If you are into your photography then I would hazard a guess that lurking somewhere in your camera bag, you have the odd filter. If you are serious about your landscape photography then I am also betting that you had a sharp intake of breath when you saw how much good filters can cost. I know when I bought a set of Lee Filters a few years ago, there wasn't much change out of £1000.
I am sure that there are photographers out there who don't use filters at all and they still produce amazing results. However for us mere mortals, they are essential for controlling and balancing the light. With modern editing software the need for sets of hard, medium and soft edge graduated filters has somewhat diminished, as it's just as easy to exposure blend a couple of images. However when we want to remove reflected light then we are going to need to use a polarising filter and if we want to get creative with water, for example then an ND filter is going to be needed.
Over the years, the cost of filters and which ones to buy is probably the conversation that I have had the most with clients.
I have a simple answer - buy the very best that you can afford. Its exactly the same argument with lenses, buy the best glass. It's a sad fact but it's also reality that photography is, especially when you buy the best kit, is an expensive hobby.
Getting back to filters I answer my clients in another way:-
"If you needed to wear glasses would you buy them from the optician or would you get a pair from the local pound shop?"
The answer is, of course you would trundle down to the local optician, have your eyes tested, get a prescription and then take another sharp intake of breath when presented with the bill. The same is true for filters, why would you spend hundreds if not thousands of pounds on the sharpest and optically amazing camera lens, only to degrade the quality of your images by putting inferior glass or plastic in front of it?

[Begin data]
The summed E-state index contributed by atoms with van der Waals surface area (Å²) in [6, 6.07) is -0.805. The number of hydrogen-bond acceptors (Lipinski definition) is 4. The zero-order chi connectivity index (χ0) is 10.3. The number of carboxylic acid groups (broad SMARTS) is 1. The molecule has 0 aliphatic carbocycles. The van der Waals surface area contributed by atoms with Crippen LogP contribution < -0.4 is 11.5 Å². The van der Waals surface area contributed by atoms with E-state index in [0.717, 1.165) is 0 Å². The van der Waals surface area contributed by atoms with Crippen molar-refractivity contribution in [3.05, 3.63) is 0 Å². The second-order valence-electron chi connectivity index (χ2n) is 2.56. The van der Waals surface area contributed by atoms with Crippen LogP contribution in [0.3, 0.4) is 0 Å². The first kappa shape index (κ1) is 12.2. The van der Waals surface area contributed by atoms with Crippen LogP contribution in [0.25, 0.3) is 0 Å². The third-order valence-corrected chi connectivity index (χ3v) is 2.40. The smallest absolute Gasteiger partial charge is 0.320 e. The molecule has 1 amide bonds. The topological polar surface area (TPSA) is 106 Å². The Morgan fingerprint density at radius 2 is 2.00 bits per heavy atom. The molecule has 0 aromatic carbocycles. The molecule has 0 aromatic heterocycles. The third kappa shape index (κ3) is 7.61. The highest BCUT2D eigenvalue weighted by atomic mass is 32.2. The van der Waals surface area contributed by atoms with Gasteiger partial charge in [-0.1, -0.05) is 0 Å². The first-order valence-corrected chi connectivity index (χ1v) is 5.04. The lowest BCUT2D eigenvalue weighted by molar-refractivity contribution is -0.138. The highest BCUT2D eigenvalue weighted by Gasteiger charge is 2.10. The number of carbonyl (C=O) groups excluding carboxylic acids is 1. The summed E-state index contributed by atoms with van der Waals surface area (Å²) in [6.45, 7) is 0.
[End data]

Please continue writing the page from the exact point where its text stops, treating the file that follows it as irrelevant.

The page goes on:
Cheap filters may sound like a good idea, however a word of caution, it is highly likely that you will notice that your images are not quite as sharp as they used to be or they have a colour cast to them, probably both.
For the past 6 months, I have been using Maven Filters, which I have to say are without doubt the best filters that I have ever used. For the sake of transparency let's get one thing out of the way before we go any further. Maven sent me the filters for free. However, I am not sponsored by them and I am not being paid to write this blog or to make the video that I will talk abut soon. All that they asked was that I tested the filters for them, gave them feedback be it good, bad or indifferent and that I signed an NDA until they launched their range of Wave 2 filters. All of the feedback with very positive!
On the 27th December 2023, Maven launched a kickstarter campaign and for the next few weeks, you have the chance to get these new filters with amazing savings.
I am not going to try and explain kickstarter in detail, you will find much more by clicking on this link.
If you link the sound of what Kickstarter is about, then to find out more about Maven's Wave 2 filters the link is below.
To find out more about the filter rings and step up rings that are needed to attached everything to your lenses then Mavens main website can be found at:-
If you are in the market for a new set of filters or are looking to upgrade your existing ones, it is definitely worth having a look but you will need to be quick to get the discounts.
So onto my video, as I have mentioned, I haven't been paid to produce this. I simply wanted a way to explain what my findings were over the past 6 months. Have a look and see the results for yourself. If you do decide to buy some Maven filters then I would be really interested to know what you think and see some of your pictures.
Click here or on the picture to be taken to the video.